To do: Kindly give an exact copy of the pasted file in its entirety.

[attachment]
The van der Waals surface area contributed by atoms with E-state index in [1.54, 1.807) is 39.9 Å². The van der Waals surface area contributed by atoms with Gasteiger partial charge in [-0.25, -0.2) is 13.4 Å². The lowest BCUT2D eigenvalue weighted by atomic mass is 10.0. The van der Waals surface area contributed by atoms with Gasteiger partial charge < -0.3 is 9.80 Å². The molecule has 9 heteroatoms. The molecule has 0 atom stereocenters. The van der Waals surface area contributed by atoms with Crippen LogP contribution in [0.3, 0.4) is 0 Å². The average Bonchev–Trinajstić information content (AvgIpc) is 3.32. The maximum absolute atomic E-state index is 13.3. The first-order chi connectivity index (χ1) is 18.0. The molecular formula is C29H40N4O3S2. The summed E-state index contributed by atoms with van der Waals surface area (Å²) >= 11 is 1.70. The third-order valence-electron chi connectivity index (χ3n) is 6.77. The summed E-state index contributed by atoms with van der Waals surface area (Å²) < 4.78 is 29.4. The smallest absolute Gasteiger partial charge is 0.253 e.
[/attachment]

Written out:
The van der Waals surface area contributed by atoms with E-state index in [1.54, 1.807) is 39.9 Å². The van der Waals surface area contributed by atoms with Gasteiger partial charge in [-0.25, -0.2) is 13.4 Å². The lowest BCUT2D eigenvalue weighted by atomic mass is 10.0. The van der Waals surface area contributed by atoms with Gasteiger partial charge < -0.3 is 9.80 Å². The molecule has 9 heteroatoms. The molecule has 0 atom stereocenters. The van der Waals surface area contributed by atoms with Crippen LogP contribution in [0.3, 0.4) is 0 Å². The average Bonchev–Trinajstić information content (AvgIpc) is 3.32. The maximum absolute atomic E-state index is 13.3. The first-order chi connectivity index (χ1) is 18.0. The molecular formula is C29H40N4O3S2. The summed E-state index contributed by atoms with van der Waals surface area (Å²) >= 11 is 1.70. The third-order valence-electron chi connectivity index (χ3n) is 6.77. The summed E-state index contributed by atoms with van der Waals surface area (Å²) < 4.78 is 29.4. The smallest absolute Gasteiger partial charge is 0.253 e.